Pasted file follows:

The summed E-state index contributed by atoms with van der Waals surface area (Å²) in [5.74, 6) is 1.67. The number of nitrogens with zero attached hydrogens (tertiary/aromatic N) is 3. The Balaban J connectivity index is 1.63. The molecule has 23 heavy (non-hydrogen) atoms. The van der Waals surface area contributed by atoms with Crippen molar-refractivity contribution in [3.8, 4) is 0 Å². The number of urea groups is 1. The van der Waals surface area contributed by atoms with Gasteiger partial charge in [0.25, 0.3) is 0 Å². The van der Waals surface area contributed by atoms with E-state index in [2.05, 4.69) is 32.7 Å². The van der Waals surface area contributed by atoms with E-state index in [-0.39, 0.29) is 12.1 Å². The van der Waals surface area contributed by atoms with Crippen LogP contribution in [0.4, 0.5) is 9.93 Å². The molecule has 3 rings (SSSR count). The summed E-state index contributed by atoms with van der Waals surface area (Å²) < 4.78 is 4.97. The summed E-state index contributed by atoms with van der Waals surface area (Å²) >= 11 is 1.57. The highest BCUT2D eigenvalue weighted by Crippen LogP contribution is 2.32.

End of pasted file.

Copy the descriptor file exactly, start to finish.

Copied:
The summed E-state index contributed by atoms with van der Waals surface area (Å²) in [5.74, 6) is 1.67. The number of nitrogens with zero attached hydrogens (tertiary/aromatic N) is 3. The Balaban J connectivity index is 1.63. The molecule has 23 heavy (non-hydrogen) atoms. The van der Waals surface area contributed by atoms with Crippen molar-refractivity contribution in [3.8, 4) is 0 Å². The number of urea groups is 1. The van der Waals surface area contributed by atoms with Gasteiger partial charge in [0.25, 0.3) is 0 Å². The van der Waals surface area contributed by atoms with E-state index in [2.05, 4.69) is 32.7 Å². The van der Waals surface area contributed by atoms with E-state index in [-0.39, 0.29) is 12.1 Å². The van der Waals surface area contributed by atoms with Crippen LogP contribution in [0.4, 0.5) is 9.93 Å². The molecule has 3 rings (SSSR count). The summed E-state index contributed by atoms with van der Waals surface area (Å²) < 4.78 is 4.97. The summed E-state index contributed by atoms with van der Waals surface area (Å²) >= 11 is 1.57. The highest BCUT2D eigenvalue weighted by Crippen LogP contribution is 2.32.